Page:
[email protected]

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I want to make 2 questions:

1- Is good tactic to have both cPHulk and CSF enable?
I setup csf to block SMTP, IMAP, POP3 attempts! So is good choice to have also cPHulk run?

2- If cPHulk blogs a bruteforce attack for an email is possible no one (include legitimate users) can't login to emails because of that bruteforce attack?

Example:

I have 3 emails: [email protected] , [email protected] , [email protected]

If someone makes a bruteforce attack to [email protected] and cPHulk stops that attack then no one can't login to [email protected] , [email protected] , [email protected] ?


Any help is highly appreciated!!
 

cPanelMichael

Administrator
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Apr 11, 2011
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Hello,

One advantage to using both CSF and cPHulk for brute force protection is that CSF can automatically block the offending IP addresses, whereas cPHulk only does that if you enable an option to block the IP address at the firewall level.

As far as access to the accounts that are brute force, you can review the documentation for "Username-based Protection" versus
"IP Address-based Protection" at:

cPHulk Brute Force Protection - Documentation - cPanel Documentation

Let us know if that helps.

Thank you.
 

[email protected]

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Aug 3, 2016
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Thank you for the response @cPanelMichael !

I read the documentation and if I can understand clearly if someone bruteforce an email account then all legitimate users are blocked also with the stranger who made the bruteforce!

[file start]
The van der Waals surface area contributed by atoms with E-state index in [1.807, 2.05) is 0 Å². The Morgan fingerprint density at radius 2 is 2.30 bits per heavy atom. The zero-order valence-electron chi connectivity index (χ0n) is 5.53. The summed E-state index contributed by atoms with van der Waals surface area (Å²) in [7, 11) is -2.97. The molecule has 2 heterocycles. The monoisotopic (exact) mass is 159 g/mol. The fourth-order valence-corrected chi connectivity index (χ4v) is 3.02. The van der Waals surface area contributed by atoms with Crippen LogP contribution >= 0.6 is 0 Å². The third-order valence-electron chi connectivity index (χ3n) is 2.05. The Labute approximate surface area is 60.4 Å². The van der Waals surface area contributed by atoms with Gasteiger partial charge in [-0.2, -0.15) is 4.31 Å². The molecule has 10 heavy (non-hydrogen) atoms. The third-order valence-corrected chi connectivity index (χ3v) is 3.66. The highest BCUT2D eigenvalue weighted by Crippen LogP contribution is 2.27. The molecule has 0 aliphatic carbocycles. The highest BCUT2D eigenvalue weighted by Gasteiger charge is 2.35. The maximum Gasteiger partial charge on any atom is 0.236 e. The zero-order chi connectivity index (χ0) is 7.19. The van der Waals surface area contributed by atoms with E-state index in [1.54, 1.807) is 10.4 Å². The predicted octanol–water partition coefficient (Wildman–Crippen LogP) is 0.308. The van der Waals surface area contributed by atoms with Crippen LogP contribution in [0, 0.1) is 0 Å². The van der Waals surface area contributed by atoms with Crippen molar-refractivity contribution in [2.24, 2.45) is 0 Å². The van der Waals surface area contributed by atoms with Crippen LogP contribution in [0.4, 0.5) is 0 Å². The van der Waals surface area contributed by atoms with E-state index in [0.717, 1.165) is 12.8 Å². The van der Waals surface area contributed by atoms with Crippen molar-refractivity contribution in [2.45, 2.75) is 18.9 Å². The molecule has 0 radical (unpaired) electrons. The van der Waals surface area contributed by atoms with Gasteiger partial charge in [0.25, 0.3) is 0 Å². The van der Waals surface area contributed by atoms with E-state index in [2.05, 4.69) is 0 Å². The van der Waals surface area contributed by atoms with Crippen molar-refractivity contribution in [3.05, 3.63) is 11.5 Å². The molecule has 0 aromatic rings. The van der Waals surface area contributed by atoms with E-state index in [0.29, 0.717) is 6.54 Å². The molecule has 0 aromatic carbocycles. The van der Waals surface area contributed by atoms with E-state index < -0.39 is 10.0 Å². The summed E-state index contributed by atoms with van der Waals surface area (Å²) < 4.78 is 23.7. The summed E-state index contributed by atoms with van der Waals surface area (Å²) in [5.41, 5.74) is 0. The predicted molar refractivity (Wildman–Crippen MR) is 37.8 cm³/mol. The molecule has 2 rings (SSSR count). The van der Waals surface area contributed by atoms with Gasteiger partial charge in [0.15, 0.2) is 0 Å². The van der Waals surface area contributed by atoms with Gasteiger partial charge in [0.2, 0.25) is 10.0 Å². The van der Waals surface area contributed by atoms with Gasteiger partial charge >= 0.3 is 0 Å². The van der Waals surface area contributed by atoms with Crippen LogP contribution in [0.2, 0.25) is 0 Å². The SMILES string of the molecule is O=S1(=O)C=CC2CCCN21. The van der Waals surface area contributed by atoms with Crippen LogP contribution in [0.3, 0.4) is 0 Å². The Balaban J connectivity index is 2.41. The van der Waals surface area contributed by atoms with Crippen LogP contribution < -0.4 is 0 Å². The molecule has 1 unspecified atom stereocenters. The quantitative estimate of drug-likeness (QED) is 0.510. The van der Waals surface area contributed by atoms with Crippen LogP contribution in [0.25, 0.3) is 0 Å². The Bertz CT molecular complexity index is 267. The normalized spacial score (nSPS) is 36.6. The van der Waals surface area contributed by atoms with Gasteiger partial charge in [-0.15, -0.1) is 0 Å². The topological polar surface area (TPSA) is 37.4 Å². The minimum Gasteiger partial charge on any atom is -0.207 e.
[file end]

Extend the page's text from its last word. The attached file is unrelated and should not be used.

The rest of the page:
I have a client that says all users are blocked from receive/send/login to email server!

I see the cPHulk history and I see that someone from other country has made a bruteforce attack to one email account!

That result makes also legitimate users has no access to all the email accounts of that cPanel account!!

How is that possible? cPHulk also deny legitimate IP's/User's from login? My client has right?
 

cPanelMichael

Administrator
Staff member
Apr 11, 2011
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Hello,

cPHulk blocks logins from any IP addresses to an account that is under a brute force attack, regardless of the attackers' IP address or addresses, when "Username-based Protection" is enabled. If you prefer to avoid this behavior, you can disable "Username-based Protection" and instead use "IP Address-based Protection". This will block logins the IP addresses making the attack, as opposed to the entire account username. The downside to only using "IP Address-based Protection" is that attackers may keep using different IP addresses after getting blocked.

Thank you.
 
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